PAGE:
Pearls are a timeless component of many beautiful pieces of jewelry. From rings to necklaces to bracelets, these natural wonders add shine and elegance to whatever jewelry you want to design.
While many pearls look alike to the untrained eye, they actually vary in a number of ways. To help you choose just the right pearls for your statement piece, here's a short guide to the factors to look for.
As with any gem, the size of the pearl affects its value. A larger pearl is going to be worth more by itself. However, for those creating a jewelry piece, the importance of size is that you get the right one for your goals — no matter whether it's smaller or larger. If you want to create a gradual effect of a strand getting larger, for instance, you'll be looking for more than one size.
Most people automatically think of pearls as a perfectly round shape. In actuality, though, that perfect sphere is hard to find due to the natural factors that create pearls. You can find pearls that come very close, though, depending on how much you want to spend on your pearls.
Round and teardrop-shaped pearls are the most highly sought after. A variety of fun shapes also exist and can create a unique piece of ornamentation. Baroque pearls, for example, are irregular and never come in the same shape twice — making for a truly one-of-a-kind gem!
If you're creating a piece of jewelry with more than one pearl, you'll want to focus on getting gems that match other. Matching is a combination factor made up of how well each individual pearl fits in with the rest of the strand under the categories of the other elements, such as size, shape, etc.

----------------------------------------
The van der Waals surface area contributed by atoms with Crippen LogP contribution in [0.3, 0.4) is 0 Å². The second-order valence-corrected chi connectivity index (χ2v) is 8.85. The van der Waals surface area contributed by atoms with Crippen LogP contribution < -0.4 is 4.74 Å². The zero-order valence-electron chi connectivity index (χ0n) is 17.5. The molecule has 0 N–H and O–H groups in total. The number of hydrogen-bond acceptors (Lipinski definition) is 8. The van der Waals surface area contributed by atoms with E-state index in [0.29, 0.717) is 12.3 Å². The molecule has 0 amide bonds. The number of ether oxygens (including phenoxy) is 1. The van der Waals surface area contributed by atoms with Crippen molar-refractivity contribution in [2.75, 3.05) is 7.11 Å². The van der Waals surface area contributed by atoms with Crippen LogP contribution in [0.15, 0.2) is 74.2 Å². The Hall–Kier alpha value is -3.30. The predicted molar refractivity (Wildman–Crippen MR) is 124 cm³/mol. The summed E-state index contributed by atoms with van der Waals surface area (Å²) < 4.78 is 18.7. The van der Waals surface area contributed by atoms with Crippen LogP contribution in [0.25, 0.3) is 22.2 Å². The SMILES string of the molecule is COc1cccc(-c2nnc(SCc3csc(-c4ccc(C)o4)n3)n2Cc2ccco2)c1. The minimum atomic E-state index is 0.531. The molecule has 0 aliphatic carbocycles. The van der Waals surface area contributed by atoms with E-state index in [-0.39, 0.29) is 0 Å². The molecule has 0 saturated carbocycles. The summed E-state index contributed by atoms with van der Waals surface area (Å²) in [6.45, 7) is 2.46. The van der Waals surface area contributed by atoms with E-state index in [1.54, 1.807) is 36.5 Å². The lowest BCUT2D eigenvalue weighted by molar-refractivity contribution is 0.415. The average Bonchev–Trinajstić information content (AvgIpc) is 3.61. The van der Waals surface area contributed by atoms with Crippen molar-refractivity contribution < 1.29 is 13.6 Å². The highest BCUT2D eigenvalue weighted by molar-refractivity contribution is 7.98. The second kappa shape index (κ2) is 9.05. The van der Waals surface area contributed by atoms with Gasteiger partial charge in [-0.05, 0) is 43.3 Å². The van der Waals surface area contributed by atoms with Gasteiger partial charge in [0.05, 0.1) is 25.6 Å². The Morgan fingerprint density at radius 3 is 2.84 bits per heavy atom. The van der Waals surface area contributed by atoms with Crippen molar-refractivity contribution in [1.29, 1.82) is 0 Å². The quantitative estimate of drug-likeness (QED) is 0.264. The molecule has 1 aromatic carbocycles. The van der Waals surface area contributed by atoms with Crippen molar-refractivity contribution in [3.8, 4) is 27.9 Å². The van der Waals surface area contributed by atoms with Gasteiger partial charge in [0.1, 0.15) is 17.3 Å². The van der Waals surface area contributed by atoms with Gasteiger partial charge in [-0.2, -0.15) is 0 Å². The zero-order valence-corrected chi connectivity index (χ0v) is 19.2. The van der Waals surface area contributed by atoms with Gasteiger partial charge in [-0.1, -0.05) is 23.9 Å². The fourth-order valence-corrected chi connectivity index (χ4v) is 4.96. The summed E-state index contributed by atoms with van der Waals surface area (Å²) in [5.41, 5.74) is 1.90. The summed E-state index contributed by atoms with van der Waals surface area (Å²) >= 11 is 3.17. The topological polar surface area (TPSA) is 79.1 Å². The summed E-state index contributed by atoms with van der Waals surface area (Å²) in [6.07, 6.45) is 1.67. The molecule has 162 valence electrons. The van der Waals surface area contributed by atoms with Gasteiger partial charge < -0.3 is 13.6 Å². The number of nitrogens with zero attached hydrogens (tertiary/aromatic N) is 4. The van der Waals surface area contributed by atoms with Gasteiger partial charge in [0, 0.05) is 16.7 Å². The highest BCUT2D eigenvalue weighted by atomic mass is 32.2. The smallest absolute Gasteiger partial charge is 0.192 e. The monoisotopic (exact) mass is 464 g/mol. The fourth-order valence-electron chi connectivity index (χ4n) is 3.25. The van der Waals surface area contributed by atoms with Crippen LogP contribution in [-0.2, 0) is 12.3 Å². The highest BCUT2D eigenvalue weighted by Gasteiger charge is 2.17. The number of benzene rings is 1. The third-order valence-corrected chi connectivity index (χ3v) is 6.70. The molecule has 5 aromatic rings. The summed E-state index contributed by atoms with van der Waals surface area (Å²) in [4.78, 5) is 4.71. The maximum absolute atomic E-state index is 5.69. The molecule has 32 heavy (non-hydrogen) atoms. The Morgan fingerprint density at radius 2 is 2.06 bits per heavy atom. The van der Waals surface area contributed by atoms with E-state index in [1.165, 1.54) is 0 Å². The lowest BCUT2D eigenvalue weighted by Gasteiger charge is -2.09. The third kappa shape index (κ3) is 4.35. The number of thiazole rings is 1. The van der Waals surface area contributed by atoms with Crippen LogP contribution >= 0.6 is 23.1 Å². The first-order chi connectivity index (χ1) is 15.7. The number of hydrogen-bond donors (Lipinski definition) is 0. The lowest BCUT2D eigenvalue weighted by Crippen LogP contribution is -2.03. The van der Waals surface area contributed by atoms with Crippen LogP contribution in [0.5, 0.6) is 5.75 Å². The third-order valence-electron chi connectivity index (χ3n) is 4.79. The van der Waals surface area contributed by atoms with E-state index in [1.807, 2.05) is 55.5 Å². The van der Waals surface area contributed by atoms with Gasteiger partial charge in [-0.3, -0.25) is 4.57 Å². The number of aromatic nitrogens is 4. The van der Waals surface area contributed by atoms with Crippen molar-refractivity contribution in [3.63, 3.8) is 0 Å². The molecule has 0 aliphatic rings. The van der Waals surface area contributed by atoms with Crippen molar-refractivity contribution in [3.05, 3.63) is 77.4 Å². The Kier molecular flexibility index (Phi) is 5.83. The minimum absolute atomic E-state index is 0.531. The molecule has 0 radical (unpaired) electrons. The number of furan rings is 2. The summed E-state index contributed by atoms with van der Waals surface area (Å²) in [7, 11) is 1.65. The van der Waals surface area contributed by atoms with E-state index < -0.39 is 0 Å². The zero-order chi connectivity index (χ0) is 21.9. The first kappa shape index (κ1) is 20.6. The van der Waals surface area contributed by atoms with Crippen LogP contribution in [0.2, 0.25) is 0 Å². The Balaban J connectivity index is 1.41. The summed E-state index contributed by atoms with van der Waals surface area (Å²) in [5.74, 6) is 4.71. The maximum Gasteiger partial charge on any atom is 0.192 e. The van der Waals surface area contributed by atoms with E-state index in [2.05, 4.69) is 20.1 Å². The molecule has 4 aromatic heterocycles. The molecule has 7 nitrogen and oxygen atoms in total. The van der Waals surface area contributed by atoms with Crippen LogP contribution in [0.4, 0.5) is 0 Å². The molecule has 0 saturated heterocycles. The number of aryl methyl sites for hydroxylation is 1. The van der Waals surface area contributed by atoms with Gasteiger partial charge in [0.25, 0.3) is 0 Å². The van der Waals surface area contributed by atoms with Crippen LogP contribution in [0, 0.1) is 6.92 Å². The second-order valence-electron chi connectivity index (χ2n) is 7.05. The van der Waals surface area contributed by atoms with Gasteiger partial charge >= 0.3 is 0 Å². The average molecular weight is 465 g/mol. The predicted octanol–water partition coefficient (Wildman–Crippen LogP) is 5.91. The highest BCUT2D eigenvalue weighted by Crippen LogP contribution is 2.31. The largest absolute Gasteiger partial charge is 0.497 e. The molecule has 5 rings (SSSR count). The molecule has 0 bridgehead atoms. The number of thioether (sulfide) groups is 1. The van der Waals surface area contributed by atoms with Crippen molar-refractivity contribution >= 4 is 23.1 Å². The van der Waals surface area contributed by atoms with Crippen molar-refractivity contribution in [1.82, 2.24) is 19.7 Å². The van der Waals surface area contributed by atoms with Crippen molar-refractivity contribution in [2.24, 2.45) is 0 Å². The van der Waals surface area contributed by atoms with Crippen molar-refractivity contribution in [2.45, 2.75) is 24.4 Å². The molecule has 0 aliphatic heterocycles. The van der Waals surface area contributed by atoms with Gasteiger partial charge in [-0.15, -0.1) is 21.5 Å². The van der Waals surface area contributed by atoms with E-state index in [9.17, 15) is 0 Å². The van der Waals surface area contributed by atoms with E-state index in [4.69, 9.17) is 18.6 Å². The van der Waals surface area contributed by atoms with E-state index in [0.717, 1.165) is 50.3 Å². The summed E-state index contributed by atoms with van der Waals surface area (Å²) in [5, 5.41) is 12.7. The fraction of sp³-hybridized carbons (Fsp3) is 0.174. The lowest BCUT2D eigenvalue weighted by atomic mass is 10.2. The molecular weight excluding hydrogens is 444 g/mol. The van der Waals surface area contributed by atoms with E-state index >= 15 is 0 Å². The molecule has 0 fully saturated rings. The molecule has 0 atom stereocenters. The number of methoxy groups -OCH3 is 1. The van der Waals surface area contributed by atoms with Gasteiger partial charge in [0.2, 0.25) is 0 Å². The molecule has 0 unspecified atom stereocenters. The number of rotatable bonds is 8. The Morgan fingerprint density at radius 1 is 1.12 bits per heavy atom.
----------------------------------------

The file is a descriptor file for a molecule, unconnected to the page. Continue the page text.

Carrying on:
The color of pearls varies depending on several factors, including the oyster that made the pearl, the locating in which it grew, and the environment around it. Certain areas and species of oysters are known for particular shades — such as the stunning Tahitian black pearls or lustrous gold varieties from the South Sea Pinctada Maxima oysters.
The colors on a pearl can be hard to parse, as they are generally made up of an overall appearance as well as secondary shades that come out upon inspection. For your jewelry design, decide on a basic color scheme, then examine individual pearls in detail to see how they fit into or add to the overall color plan.
How does the pearl look upon close inspection of its surface? Higher-quality pearls will have fewer blemishes — including things like scratches, dents, pits, spotting, chips, or cracks. Not only can serious blemishes make the pearl appear less attractive, but they can also make it more prone to damage or even complete failure. Look for the lowest amount of flaws within your price range.
Luster is basically the shine of the pearl. The higher the luster, the more sought-after the pearl is. Aim for the best luster your budget can include. If you have a limited budget, place higher-luster pearls where they will be the most prominent in the jewelry piece (the front of a necklace, for example, or the drop part of a pearl earring). Use less lustrous ones in more hidden areas.
Nacre is highly related to luster, and it refers to the iridescent portion of the outside of the pearl, which gives it that great visual effect. You want a nacre that's strong enough to hide the nucleus of the pearl and that isn't dull or "chalky" in appearance.
Are you ready to shop for the right pearls for your custom jewelry design? At Lang's C & L Jewelry, Inc., we carry a wide inventory of gems and jewelry materials to help you create whatever you desire. Stop by today to learn more about gem selection and design.